Phase one of BuckleyGrayYeoman’s (BGY) masterplan for Channing School in Highgate, London, has completed. The £5.5 million, 1645 sq m project provides new sports facilities and sixth form accommodation in modern brick-built buildings that overlook north London from the school’s campus at the top of Highgate Hill.
The completed buildings will be followed, in 2016, by an additional building for Performing Arts, completing the largest building project in Channing’s 130-year history.
Paul White, Director of BuckleyGrayYeoman said: “The Sports hall and sixth form building at Channing School will allow the school to provide its pupils with the most up-to-date facilities to support its high quality teaching and curriculum.
“We conceived of the building as three solid brick volumes and used a variety of shapes of handmade bricks to achieve a robust, monumental quality that is expressed throughout every building detail. By using traditional lime mortar we were able to minimise the need for movement joints, achieving a seamless finish to the buildings. The result is a sleek, confidently modern building that responds positively to the historic context and existing conditions of the site.”
Roy Hill, Bursar of Channing School said: “Channing School is very pleased with the new sixth form centre and sports hall. The buildings have provided facilities which our entire community are justifiably proud of. We are particularly pleased that our sixth form can now study in its own specially designed area, which will be a fantastic stepping-stone to University life.
“The Sports Hall is truly inspiring, and represents a massive commitment by the school to further developing excellence in sport, as well as providing a space which can accommodate the whole school for assemblies and other major events.”
BuckleyGrayYeoman’s masterplan was developed in response to a limited invited competition to create a vision for the new schools facilities. The grouping of the new buildings towards the southern end of the site in close proximity to the existing school was intentional to conserve and maintain the ‘green landscaping’ to the north whilst creating a ‘campus’ feel set around a new courtyard. The alignment with the school’s historic Founders Hall, and the dimensions and pitch of the new roofs mirror that of the existing building, creating a strong visual effect of continuity from one building to another. The orientation of the buildings defines a new ‘village green’ that will form the heart of the school, with landscaped amphitheatre seating, play spaces and covered walkways to connect the school’s departments.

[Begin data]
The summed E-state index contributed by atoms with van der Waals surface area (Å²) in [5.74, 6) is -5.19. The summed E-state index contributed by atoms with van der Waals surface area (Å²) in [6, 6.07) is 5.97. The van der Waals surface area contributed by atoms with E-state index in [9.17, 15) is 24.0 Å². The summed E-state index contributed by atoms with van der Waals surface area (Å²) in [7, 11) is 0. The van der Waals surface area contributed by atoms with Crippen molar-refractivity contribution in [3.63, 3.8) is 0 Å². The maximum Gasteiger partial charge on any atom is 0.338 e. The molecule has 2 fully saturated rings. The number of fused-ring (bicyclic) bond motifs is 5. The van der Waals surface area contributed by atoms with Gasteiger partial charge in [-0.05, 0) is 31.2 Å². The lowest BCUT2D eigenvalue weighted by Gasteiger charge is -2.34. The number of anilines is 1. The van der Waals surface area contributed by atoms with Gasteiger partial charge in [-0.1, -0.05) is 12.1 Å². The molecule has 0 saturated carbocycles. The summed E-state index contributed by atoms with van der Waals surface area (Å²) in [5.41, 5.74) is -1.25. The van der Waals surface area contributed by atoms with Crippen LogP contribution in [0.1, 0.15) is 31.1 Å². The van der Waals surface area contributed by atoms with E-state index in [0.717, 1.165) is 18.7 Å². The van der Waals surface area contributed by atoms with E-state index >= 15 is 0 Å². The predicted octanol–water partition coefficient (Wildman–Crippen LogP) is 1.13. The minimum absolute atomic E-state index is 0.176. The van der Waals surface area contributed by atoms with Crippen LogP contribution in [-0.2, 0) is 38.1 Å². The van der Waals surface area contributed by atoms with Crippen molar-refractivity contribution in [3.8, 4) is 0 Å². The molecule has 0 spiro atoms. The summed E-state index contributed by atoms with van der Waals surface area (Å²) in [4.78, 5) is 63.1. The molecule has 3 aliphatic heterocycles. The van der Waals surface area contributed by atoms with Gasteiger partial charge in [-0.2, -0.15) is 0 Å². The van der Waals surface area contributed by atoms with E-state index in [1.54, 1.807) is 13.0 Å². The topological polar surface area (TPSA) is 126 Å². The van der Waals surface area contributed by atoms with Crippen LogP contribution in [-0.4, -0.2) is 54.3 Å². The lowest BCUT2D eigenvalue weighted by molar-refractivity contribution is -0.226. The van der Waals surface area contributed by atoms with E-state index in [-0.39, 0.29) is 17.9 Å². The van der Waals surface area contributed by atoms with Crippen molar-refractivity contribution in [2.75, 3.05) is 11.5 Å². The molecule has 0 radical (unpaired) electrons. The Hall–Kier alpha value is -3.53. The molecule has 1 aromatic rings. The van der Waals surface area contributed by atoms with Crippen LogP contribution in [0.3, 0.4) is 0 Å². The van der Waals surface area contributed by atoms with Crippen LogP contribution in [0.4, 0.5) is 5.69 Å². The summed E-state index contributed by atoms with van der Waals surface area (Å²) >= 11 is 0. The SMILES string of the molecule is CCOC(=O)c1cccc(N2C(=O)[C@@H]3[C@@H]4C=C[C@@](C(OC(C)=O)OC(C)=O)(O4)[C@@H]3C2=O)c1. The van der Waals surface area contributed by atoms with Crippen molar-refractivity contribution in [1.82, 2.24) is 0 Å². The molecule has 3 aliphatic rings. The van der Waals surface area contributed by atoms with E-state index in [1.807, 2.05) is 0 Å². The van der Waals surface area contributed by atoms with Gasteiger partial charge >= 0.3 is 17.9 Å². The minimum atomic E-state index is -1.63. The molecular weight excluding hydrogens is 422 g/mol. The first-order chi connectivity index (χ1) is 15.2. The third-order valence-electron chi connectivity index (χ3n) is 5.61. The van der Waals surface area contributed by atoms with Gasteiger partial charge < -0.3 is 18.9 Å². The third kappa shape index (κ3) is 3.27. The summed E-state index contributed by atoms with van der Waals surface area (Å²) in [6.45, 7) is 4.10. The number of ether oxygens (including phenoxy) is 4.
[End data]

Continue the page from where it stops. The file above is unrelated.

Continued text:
A new sports hall with four badminton courts sits below two of the three roof ridges, creating high quality indoor sports facilities for badminton, hockey, netball and cricket as well a fitness suite, changing rooms and teaching rooms.
Sixth form accommodation has been created in the upper floors of the third pitched volume, a difference in use, which is expressed in the plan of the buildings by setting back the eastern wall of this volume in relation to the wall of the sports hall. The new sixth form provides a new dedicated IT suite alongside a range of teaching spaces that create the opportunity for university-style seminar teaching sessions.
Channing school sits in a conservation area and the school campus has a strong built heritage, which includes listed buildings. BuckleyGrayYeoman worked with the slope of the hillside, making excavations to level the site and keep the roofline level with that of the existing Founders Hall while still providing a sports hall with a high enough ceiling for current Sport England standards.
The interiors are robust and flexible, with large open-plan rooms extensively lined with oak veneered panelling. The ridges of the roof are open to the interior, creating double height rooms in the upper floors of the sixth form accommodation and adding to the height of the sports hall. Exposed tension trusses express the structure of the building.
The building is arranged around in-situ cast concrete stair cores and exposed fair-faced concrete soffits feature throughout, working to provide passive climate control by exposing the thermal mass of the building. Windows are openable and the building is predominantly cooled by natural stack ventilation.